Delayed Clamping of the Umbilical Cord: A Review with Implications for Practice

Gina Eichenbaum-Pikser, CNM, MSN; Joanna S. Zasloff, CNM, MSN

Disclosures

J Midwifery Womens Health. 2009;5(4):321-326. 

In This Article

Abstract and Introduction

Abstract

S.N., a healthy 22-year-old gravida 2 para 1 at 38 2/7 weeks' gestation, was admitted to the hospital in active labor. Her history and prenatal course were uncomplicated. Contractions began 10 hours before her arrival at the hospital. Her vaginal examination on arrival was 5 cm dilatation, 50% effaced, and -2 station of the vertex, with intact membranes. Her contractions were occurring every 3 to 5 minutes. Shortly after hospital admission, epidural analgesia was initiated at the patient's request. Four hours later, the frequency of her contractions was every 4 to 6 minutes, and a pelvic examination revealed minimal progress at 6 cm dilatation, 80% effacement, and -1 station. In an attempt to increase the frequency of her contractions, an amniotomy was performed and oxytocin augmentation was initiated. An hour later, her contractions were occurring every 3 to 4 minutes, lasting 60 to 90 seconds. Three hours later, she was fully dilated and the baby's head was at +1 station in an occiput anterior position. At this point, she was instructed to begin pushing with each contraction. Twenty minutes later, S.N. gave birth via normal spontaneous vaginal delivery to a healthy baby boy. The umbilical cord was clamped within 30 seconds of birth, which is routine practice at this hospital, and the baby was brought directly to the warmer. There was no previous discussion with S.N. concerning the timing of the umbilical cord clamping. The placenta spontaneously delivered 5 minutes later, at which point routine oxytocin infusion was initiated via intravenous infusion. The baby boy weighed 3075 g and had Apgar scores of 9 and 9, at 1 and 5 minutes, respectively. There were no labial or perineal lacerations, nor excessive bleeding. The mother's blood type was Rh-positive. Breastfeeding was not attempted in the immediate postpartum period because of maternal exhaustion. Postpartum day one, the baby was both bottle-feeding with formula and breastfeeding. The baby's newborn examination and laboratory values were within normal limits. The family left the hospital on the second postpartum day, satisfied and doing well.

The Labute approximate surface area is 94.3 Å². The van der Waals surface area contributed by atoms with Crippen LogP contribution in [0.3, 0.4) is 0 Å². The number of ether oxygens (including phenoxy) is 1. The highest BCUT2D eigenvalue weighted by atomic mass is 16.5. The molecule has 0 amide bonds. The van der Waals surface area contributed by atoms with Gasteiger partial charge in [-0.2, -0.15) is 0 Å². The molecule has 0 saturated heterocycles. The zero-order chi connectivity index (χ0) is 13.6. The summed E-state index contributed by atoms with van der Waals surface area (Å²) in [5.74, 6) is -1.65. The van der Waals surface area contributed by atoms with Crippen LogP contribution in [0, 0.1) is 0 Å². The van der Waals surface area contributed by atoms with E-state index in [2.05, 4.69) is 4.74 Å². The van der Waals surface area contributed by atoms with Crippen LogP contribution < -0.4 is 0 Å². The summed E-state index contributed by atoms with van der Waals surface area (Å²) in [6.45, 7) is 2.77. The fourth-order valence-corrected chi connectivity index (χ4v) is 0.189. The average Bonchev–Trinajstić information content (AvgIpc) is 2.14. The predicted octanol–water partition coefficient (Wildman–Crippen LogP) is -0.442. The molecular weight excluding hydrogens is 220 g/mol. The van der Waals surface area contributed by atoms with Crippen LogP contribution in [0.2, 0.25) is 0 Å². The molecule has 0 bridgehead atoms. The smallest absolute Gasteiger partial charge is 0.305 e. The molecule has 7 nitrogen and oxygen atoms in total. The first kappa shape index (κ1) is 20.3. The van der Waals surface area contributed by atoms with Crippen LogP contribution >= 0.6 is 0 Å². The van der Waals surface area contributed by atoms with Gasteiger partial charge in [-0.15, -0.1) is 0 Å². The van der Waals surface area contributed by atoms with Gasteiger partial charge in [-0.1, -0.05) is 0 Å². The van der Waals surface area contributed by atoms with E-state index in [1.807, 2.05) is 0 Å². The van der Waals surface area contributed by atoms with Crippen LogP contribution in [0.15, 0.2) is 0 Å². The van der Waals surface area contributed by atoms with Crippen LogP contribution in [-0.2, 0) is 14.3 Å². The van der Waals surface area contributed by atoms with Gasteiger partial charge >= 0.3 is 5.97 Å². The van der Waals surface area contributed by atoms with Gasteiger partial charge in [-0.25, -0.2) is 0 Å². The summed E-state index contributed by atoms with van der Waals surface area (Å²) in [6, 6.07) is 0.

Introduction

Cord clamping immediately after birth is a routine obstetric procedure in the United States[1,2] despite a dearth of supportive evidence documenting its benefits. The case described here represents a common scenario in US hospitals, where discussion of the timing of cord clamping is rare. Currently, there is no set practice guideline for practitioners that delineates when this action should be taken. Active management of the third stage of labor—the objective of which is to reduce the risk of postpartum hemorrhage—often includes clamping the umbilical cord within 30 seconds of birth.[3] Several theories about the potential benefits and risks of delaying the clamping of the umbilical cord have been postulated and studied in recent years. This article reviews the benefits of delayed cord clamping, specifically increased hemoglobin (Hgb) and hematocrit (Hct) levels for the neonate with a subsequent reduction in rates of anemia and iron deficiency that may extend into the infant period. We then analyze the potential dangers of delaying cord clamping (i.e., increased rates of pathologic jaundice, polycythemia, and transient tachypnea in the neonate or increased rates of maternal postpartum hemorrhage). We also take into consideration populations for whom delayed cord clamping could provide extra benefit, such as preterm infants and babies born in areas where anemia is endemic.

Between 25% and 60% of the total fetoplacental circulating blood volume is found in the placenta at term.[2,4] Allowing placental transfusion after birth can provide the newborn with a 30% increase in blood volume and up to a 60% increase in red blood cells (RBCs).[5] This physiologic transfusion is, on average, between 19 and 40 mL/kg of birth weight, equivalent to as much as 2% of the newborn's final birth weight.[1,4]

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